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Drug Alcohol Depend. 1990 Oct;26(2):93-102.

The role of alcohol-related problematic events in treatment entry.

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Institute of Epidemiology and Behavioral Medicine, Medical Research Institute, Berkeley, CA 94709.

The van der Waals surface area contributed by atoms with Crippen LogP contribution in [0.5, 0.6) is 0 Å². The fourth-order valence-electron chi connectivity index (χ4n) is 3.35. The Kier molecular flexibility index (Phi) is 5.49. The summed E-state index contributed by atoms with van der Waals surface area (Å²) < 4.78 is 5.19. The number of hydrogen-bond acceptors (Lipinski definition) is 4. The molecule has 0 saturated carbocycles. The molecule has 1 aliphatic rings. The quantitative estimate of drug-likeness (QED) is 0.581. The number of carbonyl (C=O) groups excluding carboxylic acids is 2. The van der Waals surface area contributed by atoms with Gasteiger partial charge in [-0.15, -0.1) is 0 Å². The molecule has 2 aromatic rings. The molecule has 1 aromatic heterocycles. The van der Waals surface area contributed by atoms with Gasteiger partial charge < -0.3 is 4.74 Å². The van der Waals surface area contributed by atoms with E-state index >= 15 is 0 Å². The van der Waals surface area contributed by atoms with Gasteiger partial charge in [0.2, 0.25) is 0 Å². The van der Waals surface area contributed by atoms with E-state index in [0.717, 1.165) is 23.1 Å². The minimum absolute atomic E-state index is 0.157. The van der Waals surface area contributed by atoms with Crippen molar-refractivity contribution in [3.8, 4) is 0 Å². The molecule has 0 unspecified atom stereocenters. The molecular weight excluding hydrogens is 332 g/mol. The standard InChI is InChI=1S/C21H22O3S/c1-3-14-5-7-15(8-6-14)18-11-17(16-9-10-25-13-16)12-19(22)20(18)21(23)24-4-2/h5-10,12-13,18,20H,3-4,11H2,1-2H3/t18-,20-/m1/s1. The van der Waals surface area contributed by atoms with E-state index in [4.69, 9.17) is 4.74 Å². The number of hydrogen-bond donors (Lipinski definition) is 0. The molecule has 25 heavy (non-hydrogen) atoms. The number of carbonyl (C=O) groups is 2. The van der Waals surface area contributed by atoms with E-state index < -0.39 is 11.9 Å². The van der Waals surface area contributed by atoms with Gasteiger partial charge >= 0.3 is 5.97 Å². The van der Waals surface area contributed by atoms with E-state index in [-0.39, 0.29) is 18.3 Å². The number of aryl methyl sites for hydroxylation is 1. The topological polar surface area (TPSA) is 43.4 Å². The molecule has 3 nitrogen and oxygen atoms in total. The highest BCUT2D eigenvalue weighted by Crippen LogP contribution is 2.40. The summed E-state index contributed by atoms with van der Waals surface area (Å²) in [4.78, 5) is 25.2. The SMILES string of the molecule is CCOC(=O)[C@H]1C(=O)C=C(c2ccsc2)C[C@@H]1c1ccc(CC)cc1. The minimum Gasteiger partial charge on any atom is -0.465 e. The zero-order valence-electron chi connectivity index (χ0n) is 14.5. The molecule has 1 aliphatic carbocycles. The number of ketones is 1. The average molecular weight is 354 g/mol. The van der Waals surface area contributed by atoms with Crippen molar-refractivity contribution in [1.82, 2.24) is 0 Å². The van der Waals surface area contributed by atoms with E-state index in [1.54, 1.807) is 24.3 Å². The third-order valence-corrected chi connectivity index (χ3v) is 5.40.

This is an analysis of alcohol-related problematic events experienced by alcohol treatment clients in the year before treatment and the reporting of these events as major reasons for treatment entry. A probability sample of new intakes (N = 316) of the 8 contracted alcohol programs of a California county was interviewed. Data were collected on demographics, drinking patterns and a series of ten problematic events. Events (N = 982) are the unit of analysis. The analysis examines the events reported as major reasons for entering treatment. Logistic regression is used to investigate the socio-demographic and drinking variables associated with that reporting. Drinking driving, relapses and serious drinking episodes were reported as being major reasons for entering treatment a significant proportion of the times they occurred. Public drunkenness and non-traffic accidents had significant proportions of individuals reporting them as not being major reasons for treatment when they occurred. Age, gender, ethnicity, marital status, employment and frequency of drunkenness were predictors of some types of events being major reasons, but there was no pattern across all events. The variables associated with experiencing an event were not the same as those which predicted the event would be reported a major reason for treatment.

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